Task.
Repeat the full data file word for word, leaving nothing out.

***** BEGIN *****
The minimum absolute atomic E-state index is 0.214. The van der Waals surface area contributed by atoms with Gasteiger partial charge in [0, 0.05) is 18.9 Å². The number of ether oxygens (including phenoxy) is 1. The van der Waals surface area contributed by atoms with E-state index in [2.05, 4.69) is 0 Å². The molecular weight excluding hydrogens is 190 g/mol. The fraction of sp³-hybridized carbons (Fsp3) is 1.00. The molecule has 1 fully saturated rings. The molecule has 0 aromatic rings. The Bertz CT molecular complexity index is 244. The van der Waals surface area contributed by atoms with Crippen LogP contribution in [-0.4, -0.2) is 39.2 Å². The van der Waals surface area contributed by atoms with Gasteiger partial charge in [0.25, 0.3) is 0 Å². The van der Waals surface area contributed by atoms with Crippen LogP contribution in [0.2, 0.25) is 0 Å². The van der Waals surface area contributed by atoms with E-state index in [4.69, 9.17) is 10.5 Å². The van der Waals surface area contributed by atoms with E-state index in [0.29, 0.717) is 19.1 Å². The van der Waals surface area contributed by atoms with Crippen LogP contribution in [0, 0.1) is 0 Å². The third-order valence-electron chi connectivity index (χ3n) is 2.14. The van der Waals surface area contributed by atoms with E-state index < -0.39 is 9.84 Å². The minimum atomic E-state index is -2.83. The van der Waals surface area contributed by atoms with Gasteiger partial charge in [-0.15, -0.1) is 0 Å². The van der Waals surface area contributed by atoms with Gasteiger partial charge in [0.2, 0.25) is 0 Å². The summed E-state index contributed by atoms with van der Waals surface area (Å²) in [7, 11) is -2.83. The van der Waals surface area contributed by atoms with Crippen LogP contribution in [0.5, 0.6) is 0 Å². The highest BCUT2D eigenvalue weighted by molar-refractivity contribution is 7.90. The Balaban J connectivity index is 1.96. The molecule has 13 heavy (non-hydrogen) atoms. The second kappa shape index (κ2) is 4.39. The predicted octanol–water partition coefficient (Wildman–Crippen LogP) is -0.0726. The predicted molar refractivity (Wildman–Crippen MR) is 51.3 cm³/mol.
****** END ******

The minimum absolute atomic E-state index is 0.214. The van der Waals surface area contributed by atoms with Gasteiger partial charge in [0, 0.05) is 18.9 Å². The number of ether oxygens (including phenoxy) is 1. The van der Waals surface area contributed by atoms with E-state index in [2.05, 4.69) is 0 Å². The molecular weight excluding hydrogens is 190 g/mol. The fraction of sp³-hybridized carbons (Fsp3) is 1.00. The molecule has 1 fully saturated rings. The molecule has 0 aromatic rings. The Bertz CT molecular complexity index is 244. The van der Waals surface area contributed by atoms with Crippen LogP contribution in [-0.4, -0.2) is 39.2 Å². The van der Waals surface area contributed by atoms with Gasteiger partial charge in [0.25, 0.3) is 0 Å². The van der Waals surface area contributed by atoms with Crippen LogP contribution in [0.2, 0.25) is 0 Å². The van der Waals surface area contributed by atoms with E-state index in [4.69, 9.17) is 10.5 Å². The van der Waals surface area contributed by atoms with E-state index in [0.29, 0.717) is 19.1 Å². The van der Waals surface area contributed by atoms with Crippen LogP contribution in [0, 0.1) is 0 Å². The third-order valence-electron chi connectivity index (χ3n) is 2.14. The van der Waals surface area contributed by atoms with E-state index < -0.39 is 9.84 Å². The minimum atomic E-state index is -2.83. The van der Waals surface area contributed by atoms with Gasteiger partial charge in [-0.15, -0.1) is 0 Å². The van der Waals surface area contributed by atoms with Gasteiger partial charge in [0.2, 0.25) is 0 Å². The summed E-state index contributed by atoms with van der Waals surface area (Å²) in [7, 11) is -2.83. The van der Waals surface area contributed by atoms with Crippen LogP contribution in [0.5, 0.6) is 0 Å². The highest BCUT2D eigenvalue weighted by molar-refractivity contribution is 7.90. The Balaban J connectivity index is 1.96. The molecule has 13 heavy (non-hydrogen) atoms. The second kappa shape index (κ2) is 4.39. The predicted octanol–water partition coefficient (Wildman–Crippen LogP) is -0.0726. The predicted molar refractivity (Wildman–Crippen MR) is 51.3 cm³/mol.